python for loop
Diez B. Roggisch
deets at nospam.web.de
Wed Apr 1 09:50:36 CEST 2009
Lada Kugis schrieb:
> On 01 Apr 2009 01:26:41 GMT, Steven D'Aprano
> <steven at REMOVE.THIS.cybersource.com.au> wrote:
>> Why Python (and other languages) count from zero instead of one, and
>> why half-open intervals are better than closed intervals:
> steven, thanks for answering,
> yes, i saw the second one a little time ago (someone else posted it as
> well in really cute handwriting version :) and the first time just
> now, but the examples which both of them give don't seem to me to be
> that relevant, e.g. the pros don't overcome the cons.
> imho, although both sides (mathematical vs engineer) adress some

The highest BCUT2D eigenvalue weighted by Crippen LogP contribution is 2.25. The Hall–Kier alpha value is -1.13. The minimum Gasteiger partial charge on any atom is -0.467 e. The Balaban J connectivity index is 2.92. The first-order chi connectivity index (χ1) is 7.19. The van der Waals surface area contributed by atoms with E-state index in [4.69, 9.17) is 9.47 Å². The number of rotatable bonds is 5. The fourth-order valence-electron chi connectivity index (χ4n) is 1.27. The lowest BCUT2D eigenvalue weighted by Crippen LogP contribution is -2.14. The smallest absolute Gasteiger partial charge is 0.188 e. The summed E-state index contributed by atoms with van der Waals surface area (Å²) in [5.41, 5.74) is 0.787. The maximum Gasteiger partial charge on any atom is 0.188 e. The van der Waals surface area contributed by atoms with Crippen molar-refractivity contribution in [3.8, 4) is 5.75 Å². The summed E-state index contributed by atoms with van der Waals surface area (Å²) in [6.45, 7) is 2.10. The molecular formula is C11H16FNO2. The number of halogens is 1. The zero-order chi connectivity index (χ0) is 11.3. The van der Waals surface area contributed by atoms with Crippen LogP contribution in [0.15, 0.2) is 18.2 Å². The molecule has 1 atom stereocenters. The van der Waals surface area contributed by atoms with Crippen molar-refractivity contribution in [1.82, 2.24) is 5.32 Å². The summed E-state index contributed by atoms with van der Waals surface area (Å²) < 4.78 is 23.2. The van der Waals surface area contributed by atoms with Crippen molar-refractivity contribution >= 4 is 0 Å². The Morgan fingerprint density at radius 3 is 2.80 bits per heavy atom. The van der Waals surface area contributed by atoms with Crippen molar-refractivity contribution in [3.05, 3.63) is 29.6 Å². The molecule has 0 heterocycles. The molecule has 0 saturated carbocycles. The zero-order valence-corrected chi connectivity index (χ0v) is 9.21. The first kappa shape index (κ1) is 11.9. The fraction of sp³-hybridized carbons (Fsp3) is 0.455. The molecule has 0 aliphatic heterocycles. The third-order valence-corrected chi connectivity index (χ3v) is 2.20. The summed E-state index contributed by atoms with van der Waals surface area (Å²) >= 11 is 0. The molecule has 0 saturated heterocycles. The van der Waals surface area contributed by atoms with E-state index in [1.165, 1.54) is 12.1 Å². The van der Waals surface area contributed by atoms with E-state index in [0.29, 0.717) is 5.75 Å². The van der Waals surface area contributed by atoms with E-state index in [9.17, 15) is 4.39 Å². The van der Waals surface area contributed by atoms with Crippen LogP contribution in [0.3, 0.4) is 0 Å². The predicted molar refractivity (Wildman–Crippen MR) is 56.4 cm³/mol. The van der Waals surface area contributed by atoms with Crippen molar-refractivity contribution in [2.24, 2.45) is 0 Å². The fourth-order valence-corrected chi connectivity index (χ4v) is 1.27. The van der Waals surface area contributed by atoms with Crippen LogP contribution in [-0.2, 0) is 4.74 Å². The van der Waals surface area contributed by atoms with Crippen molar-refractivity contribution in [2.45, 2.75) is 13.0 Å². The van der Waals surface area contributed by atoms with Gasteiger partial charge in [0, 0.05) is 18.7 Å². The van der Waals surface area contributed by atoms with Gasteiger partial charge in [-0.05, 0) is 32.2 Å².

> points, none of them give the final decisive argument.
> i understand the math. point of view, but from the practical side it
> is not good. it goes nicely into his tidy theory of everything, but
> practical and intuitive it is not.
You keep throwing around the concept of "intuition" as if it were
something that existis in a globally fixed frame of reference. It is not.
Klein found that under time pressure, high stakes, and changing
parameters, experts used their base of experience to identify similar
situations and intuitively choose feasible solutions.
In other words: your gained *knowledge* (including mathematical
know-how) determines what's intuitive - to *you*.
So all arguing about intuition is rather irrelevant - to me, zero-based
counting is intuitive, and it is so with the same right as you prefer
OTOH zero-based counting has technical reasons that also reduces the
amount of leaky abstraction problems , as it models the underlying
reality of memory locations + indexing.
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